1 cup quinoa (try to find pre-washed, it makes things much easier)
1 3/4 cup water
1/4 cup lemon juice
1/4 cup dried sweetened cherries
1/2 tsp garlic powder
1/2 tsp onion powder
2 tsp dried basil
2 tsp dried parsely
1/4 cup grated Parmesan cheese
3/4 cup crumbled feta cheese
In a medium sauce pan, add the water, lemon juice, quinoa, cherries and, spices. Bring to a rolling boil. Cover and simmer for 25 minutes. After the 25 minutes, fluff with a fork and mix in the cheeses, cover and let sit for 5 minutes. Serve.
What is nice about this is that the balance of the sweet of the cherries, the tartness of the lemon juice, and the saltiness of the cheeses makes a great combination of flavors. They mix so well. You can taste them, yet none overpower the other. It goes so well with most chicken dishes, like my wife’s Parmesan chicken (shown above). It’s a healthy dish that still tastes good. Quinoa is very different. It has a very unique texture. I have a relative that has lost his taste. He goes by the texture of the food and he loved it! Give it a try instead of rice, cous cous, or any other pasta type side dish. You will be converted just like we were.
Well Thanksgiving has come and gone and it’s time for one of the recipes that I used over the holiday: smoked gouda mashed potatoes. The idea isn’t mine, at least not all mine. Over the summer, we went on a family vacation to my beloved Lake Michigan. We stayed at the Great Wolf Lodge with the kids in Traverse City and was really trying to keep a small budget. We made sandwiches for lunch and bought pizza for dinner (made a nice lunch the next day as well). We did a great job so the last night we splurged and went out to eat at a local restaurant. We didn’t want a chain so we choose The North Peak Brewery to eat. Nice choice on our part. Wifey got pan fried walleye, the oldest got a burger and I got a nice steak and porter brew. With the steak came . . . gouda mashed potatoes. Very good. So when I got home, I did a search and found a recipe from Emeril. It used smoked gouda, but I tried them anyway. My extended family loved them (they ate ’em all up). Hopefully yours will too.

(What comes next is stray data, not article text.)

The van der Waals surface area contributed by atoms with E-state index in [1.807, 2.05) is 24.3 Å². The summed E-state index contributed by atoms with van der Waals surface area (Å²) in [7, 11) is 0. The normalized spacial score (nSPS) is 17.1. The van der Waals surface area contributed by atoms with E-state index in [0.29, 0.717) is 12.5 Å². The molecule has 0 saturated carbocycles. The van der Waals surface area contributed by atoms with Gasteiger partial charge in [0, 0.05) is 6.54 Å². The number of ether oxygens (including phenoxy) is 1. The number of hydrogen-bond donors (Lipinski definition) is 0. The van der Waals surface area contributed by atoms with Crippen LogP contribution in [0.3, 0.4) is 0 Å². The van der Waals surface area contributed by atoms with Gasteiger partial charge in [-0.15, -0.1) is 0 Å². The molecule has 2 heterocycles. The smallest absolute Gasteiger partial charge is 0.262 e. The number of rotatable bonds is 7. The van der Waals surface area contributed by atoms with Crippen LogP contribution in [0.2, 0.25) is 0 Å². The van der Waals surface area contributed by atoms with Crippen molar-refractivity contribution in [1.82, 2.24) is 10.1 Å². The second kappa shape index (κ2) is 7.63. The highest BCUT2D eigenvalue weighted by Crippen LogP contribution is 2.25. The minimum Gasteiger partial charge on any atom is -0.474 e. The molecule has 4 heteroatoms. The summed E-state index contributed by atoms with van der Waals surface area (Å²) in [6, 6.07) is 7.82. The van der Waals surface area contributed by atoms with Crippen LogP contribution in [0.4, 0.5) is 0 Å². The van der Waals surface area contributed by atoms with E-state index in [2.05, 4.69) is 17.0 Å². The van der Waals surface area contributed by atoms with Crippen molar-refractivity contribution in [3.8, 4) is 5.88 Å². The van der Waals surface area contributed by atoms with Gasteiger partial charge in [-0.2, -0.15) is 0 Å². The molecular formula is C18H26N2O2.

5 lbs red skin potatoes
1 1/2 cup cream
1 stick butter cut into 2 tbs pats
1 lbs smoked gouda shredded or cut into small cubes.
1/4 cup grated Parmesan cheese
Peel the potatoes so there is about 1/4 of the skins left and boil until the potatoes can be fork split. Drain the potatoes and return to the pan. Add butter and the cheeses and mash with a masher. The heat of the potatoes will melt the cheeses and butter. When they are melted, add 1 cup of cream and mash until everything is mixed. I like my mashed potatoes thick so you may want to add more cream. Serve hot. I’ve added garlic to the recipe as well. Just boil the garlic cloves right along with the potatoes and mash.
These are great to have with any meal: steak, turkey, chicken etc. The smoked gouda meshes nicely with the traditional mashed potatoes, but isn’t overpowering. They are also good to freeze and reheat. Just leave in the refrigerator to thaw overnight and heat. You may have to add more milk or cream when reheating, if you like.